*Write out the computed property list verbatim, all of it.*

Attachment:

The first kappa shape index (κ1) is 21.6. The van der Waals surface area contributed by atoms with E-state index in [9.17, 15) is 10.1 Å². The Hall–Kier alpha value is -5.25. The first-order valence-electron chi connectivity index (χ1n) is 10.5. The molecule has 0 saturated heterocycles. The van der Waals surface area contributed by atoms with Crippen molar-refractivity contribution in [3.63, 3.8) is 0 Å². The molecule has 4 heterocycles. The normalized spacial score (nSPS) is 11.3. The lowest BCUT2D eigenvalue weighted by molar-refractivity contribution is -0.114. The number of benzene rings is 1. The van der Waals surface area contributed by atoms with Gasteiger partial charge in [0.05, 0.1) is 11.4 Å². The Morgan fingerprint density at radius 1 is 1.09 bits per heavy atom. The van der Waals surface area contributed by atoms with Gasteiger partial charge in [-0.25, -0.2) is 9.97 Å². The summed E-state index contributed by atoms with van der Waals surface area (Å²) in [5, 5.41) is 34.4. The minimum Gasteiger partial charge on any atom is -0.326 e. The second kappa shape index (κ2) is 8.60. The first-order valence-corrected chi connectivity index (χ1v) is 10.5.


The first kappa shape index (κ1) is 21.6. The van der Waals surface area contributed by atoms with E-state index in [9.17, 15) is 10.1 Å². The Hall–Kier alpha value is -5.25. The first-order valence-electron chi connectivity index (χ1n) is 10.5. The molecule has 0 saturated heterocycles. The van der Waals surface area contributed by atoms with Crippen molar-refractivity contribution in [3.63, 3.8) is 0 Å². The molecule has 4 heterocycles. The normalized spacial score (nSPS) is 11.3. The lowest BCUT2D eigenvalue weighted by molar-refractivity contribution is -0.114. The number of benzene rings is 1. The van der Waals surface area contributed by atoms with Gasteiger partial charge in [0.05, 0.1) is 11.4 Å². The Morgan fingerprint density at radius 1 is 1.09 bits per heavy atom. The van der Waals surface area contributed by atoms with Gasteiger partial charge in [-0.25, -0.2) is 9.97 Å². The summed E-state index contributed by atoms with van der Waals surface area (Å²) in [5, 5.41) is 34.4. The minimum Gasteiger partial charge on any atom is -0.326 e. The second kappa shape index (κ2) is 8.60. The first-order valence-corrected chi connectivity index (χ1v) is 10.5.